Although biotechnology has been viewed by its proponents as a panacea to the world hunger problem, its critics also have grounded fears which should not be ignored, the key one being the unintended gene transfer. There is a perception that there could be gene leakage where genes find themselves transferred where they were not intended. It is feared that these genes could cause allergic reactions among consumers of Genetically Modified Organisms (GMOs) although this has not been substantiated (Lemaux 2008). There is also fear that these GMOs may mutate and cause unknown diseases or the bacteria may become drug-resistant making them difficult to treat.
as little as 3 hours
Genetic engineering is expensive. It requires specialized skills and laboratory; hence the products are also expensive. In case of farmers, seeds produced through genetic engineering are beyond their reach.
Genetic engineering is expensive. It requires specialized skills and laboratory; hence the products are also expensive. In the case of farmers, seeds produced through genetic engineering are beyond their reach.
Lastly, there are environmental issues associated with biotechnology that include a change in the genetic make-up of crops both genotype and phenotype, and how the change impacts their surroundings. Currently, there is no available method of environmental impact assessment for genetic engineering; hence opponents have a point in expressing their perceived fears. Of major concern is the use of Bacillus thuringiensis (Bt), a bacterium that produces in septicidal proteins called Bt toxins. There are fears that insects might develop resistance to Bt, hence causing an environmental problem. The other concern is loss of plant biodiversity due to genetically modified crops. Opponents have argued that as biotechnology is continuously applied in agriculture, there is a proportionate loss in genetic diversity due to introduction of new varieties and genes which compete with local. This competition leads to erosion of conserved genes leading to biodiversity loss (Lemaux 2008).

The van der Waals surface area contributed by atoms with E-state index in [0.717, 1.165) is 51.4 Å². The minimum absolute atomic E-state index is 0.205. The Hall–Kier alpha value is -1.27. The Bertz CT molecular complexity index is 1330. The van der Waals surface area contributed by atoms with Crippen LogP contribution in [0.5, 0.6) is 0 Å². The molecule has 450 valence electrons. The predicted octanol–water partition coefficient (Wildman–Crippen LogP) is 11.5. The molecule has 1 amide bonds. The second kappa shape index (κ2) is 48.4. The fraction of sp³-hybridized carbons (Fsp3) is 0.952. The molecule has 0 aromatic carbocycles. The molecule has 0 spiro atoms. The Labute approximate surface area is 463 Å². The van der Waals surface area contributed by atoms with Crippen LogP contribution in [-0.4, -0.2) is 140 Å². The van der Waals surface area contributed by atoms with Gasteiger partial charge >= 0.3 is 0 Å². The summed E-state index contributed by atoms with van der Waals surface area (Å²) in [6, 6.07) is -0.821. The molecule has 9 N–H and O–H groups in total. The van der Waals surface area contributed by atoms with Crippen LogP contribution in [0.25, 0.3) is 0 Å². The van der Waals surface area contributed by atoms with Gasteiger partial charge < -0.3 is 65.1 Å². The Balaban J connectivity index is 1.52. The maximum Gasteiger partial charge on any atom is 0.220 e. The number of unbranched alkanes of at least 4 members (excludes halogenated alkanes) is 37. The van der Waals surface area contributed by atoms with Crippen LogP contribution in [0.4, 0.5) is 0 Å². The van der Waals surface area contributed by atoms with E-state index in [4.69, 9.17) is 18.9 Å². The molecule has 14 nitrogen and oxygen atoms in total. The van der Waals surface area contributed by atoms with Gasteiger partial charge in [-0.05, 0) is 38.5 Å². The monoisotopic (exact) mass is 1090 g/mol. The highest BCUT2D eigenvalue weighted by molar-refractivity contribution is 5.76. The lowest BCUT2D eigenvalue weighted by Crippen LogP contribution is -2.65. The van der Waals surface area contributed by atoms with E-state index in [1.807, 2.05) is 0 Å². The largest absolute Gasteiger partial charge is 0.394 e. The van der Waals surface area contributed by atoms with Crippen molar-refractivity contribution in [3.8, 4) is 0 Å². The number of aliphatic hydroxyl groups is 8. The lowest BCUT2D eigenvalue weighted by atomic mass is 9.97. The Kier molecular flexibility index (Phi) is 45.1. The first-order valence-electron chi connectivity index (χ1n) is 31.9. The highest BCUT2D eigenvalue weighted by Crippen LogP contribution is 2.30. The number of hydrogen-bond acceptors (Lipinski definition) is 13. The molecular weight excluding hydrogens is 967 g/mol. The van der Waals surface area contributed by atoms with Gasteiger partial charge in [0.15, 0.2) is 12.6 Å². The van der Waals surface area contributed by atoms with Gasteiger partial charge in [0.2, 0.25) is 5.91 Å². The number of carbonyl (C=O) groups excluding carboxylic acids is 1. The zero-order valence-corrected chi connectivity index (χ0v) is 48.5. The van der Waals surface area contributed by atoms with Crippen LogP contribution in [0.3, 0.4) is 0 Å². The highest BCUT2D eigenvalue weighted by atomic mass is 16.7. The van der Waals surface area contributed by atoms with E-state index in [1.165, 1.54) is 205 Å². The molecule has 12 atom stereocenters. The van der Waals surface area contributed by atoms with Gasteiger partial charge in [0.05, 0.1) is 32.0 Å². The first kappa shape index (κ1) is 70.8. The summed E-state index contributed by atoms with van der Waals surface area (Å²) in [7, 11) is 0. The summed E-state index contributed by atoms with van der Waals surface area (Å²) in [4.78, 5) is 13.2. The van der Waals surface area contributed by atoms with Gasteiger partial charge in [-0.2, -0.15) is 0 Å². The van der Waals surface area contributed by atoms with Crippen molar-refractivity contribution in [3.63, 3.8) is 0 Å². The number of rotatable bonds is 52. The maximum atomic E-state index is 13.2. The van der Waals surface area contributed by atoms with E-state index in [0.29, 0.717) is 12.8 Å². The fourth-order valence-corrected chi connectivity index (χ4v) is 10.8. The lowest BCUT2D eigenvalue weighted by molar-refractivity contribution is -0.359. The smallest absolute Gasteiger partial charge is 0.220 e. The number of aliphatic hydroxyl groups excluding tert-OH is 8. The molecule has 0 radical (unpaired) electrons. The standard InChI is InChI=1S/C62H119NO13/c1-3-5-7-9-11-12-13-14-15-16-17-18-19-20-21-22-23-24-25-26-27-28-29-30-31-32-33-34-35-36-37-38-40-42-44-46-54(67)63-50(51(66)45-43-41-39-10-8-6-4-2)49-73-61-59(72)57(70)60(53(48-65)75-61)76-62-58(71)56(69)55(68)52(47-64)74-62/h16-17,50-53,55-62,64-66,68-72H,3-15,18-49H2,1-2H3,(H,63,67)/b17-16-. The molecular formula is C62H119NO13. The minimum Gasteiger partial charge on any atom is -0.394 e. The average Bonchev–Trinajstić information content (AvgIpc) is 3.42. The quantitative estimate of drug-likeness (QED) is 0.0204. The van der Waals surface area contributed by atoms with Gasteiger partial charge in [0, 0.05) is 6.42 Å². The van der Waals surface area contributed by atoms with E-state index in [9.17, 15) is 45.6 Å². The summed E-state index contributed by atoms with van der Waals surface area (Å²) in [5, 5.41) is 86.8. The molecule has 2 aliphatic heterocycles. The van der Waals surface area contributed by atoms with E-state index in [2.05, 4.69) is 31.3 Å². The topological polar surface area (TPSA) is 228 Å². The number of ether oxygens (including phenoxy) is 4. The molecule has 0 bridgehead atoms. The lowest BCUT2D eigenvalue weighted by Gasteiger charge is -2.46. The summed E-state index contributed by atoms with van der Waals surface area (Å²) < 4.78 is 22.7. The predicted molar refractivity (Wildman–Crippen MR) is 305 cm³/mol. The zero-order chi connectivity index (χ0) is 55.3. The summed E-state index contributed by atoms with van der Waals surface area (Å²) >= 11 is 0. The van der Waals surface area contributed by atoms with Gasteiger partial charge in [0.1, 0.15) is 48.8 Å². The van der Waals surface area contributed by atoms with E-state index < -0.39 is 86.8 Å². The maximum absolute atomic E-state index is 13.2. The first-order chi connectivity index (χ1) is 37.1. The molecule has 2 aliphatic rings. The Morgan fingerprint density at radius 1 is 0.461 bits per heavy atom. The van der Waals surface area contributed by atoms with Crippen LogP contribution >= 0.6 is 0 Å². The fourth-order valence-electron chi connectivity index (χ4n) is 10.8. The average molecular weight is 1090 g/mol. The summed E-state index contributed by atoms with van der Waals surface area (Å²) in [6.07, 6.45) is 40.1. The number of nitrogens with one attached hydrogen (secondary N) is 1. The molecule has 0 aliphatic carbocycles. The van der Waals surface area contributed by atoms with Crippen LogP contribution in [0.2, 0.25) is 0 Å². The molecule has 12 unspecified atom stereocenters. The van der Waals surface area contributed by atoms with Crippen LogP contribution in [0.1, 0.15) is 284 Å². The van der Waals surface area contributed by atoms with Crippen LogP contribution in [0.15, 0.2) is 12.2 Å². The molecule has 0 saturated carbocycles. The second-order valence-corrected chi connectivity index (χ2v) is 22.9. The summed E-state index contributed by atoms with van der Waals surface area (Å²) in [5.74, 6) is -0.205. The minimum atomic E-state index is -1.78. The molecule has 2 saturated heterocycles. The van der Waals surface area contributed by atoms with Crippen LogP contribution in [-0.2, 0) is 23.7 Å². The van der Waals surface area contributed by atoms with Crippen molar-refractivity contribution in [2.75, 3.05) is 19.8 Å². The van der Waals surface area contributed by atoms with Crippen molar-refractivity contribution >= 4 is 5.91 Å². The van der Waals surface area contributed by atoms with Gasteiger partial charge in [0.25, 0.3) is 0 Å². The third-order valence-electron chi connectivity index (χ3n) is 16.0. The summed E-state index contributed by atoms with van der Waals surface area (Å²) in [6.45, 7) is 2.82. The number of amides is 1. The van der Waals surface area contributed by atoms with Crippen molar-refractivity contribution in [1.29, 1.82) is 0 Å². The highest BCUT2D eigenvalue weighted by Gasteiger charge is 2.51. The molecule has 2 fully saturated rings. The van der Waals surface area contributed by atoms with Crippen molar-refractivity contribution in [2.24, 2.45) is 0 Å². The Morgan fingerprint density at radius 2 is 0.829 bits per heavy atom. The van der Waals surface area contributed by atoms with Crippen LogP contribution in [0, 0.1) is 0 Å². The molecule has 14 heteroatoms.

In conclusion, one would say that the benefits of biotechnology outweigh its disadvantages. In a world that faces starvation, biotechnology would help a great deal to ensure food security by providing adequate and nutritious food to the growing population. Although the proponents have tangible evidence, the opponents argue that the fact that we cannot see adverse effects doesn’t mean that we are safe, and hence we should treat biotechnology with caution.
Brookes, G., & Barfoot, P. (2006). Global impact of biotech crops: Socio-economic and environmental effects in the first ten years of commercial use. Journal of Agrobiotechnology Management and Economics, (9), 139–151.
Lemaux, P. G. (2008). Genetically engineered plants and foods: A scientist’s analysis of the issues (part I). Annual Review of Plant Biology (59), 771–812.
Whitney, E., & Rolfes, S. R. (2011). Understanding Nutrition. (12th Ed) Belmont: Wadsworth.